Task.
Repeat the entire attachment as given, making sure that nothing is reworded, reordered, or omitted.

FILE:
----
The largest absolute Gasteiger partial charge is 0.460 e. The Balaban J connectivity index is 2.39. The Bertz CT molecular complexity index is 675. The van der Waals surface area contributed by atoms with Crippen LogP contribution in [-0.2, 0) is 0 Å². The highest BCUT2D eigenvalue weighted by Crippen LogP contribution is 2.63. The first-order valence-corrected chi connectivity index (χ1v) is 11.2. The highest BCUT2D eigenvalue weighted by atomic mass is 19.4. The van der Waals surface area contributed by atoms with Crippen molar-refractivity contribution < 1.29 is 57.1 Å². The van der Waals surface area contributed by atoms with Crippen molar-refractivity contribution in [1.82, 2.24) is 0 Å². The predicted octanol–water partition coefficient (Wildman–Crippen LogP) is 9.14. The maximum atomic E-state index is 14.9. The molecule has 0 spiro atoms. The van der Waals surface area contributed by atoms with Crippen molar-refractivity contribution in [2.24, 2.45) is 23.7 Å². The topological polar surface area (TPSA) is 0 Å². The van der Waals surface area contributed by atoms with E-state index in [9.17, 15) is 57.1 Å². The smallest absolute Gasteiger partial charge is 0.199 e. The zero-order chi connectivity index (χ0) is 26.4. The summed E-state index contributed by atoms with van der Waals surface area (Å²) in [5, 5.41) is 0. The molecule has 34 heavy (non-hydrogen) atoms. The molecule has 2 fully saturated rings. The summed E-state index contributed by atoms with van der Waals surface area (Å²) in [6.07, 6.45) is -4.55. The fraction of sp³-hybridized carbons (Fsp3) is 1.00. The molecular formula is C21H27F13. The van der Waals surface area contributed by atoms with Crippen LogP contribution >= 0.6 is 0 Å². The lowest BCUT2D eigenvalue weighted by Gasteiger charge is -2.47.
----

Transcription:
The largest absolute Gasteiger partial charge is 0.460 e. The Balaban J connectivity index is 2.39. The Bertz CT molecular complexity index is 675. The van der Waals surface area contributed by atoms with Crippen LogP contribution in [-0.2, 0) is 0 Å². The highest BCUT2D eigenvalue weighted by Crippen LogP contribution is 2.63. The first-order valence-corrected chi connectivity index (χ1v) is 11.2. The highest BCUT2D eigenvalue weighted by atomic mass is 19.4. The van der Waals surface area contributed by atoms with Crippen molar-refractivity contribution < 1.29 is 57.1 Å². The van der Waals surface area contributed by atoms with Crippen molar-refractivity contribution in [1.82, 2.24) is 0 Å². The predicted octanol–water partition coefficient (Wildman–Crippen LogP) is 9.14. The maximum atomic E-state index is 14.9. The molecule has 0 spiro atoms. The van der Waals surface area contributed by atoms with Crippen molar-refractivity contribution in [2.24, 2.45) is 23.7 Å². The topological polar surface area (TPSA) is 0 Å². The van der Waals surface area contributed by atoms with E-state index in [9.17, 15) is 57.1 Å². The smallest absolute Gasteiger partial charge is 0.199 e. The zero-order chi connectivity index (χ0) is 26.4. The summed E-state index contributed by atoms with van der Waals surface area (Å²) in [5, 5.41) is 0. The molecule has 34 heavy (non-hydrogen) atoms. The molecule has 2 fully saturated rings. The summed E-state index contributed by atoms with van der Waals surface area (Å²) in [6.07, 6.45) is -4.55. The fraction of sp³-hybridized carbons (Fsp3) is 1.00. The molecular formula is C21H27F13. The van der Waals surface area contributed by atoms with Crippen LogP contribution >= 0.6 is 0 Å². The lowest BCUT2D eigenvalue weighted by Gasteiger charge is -2.47.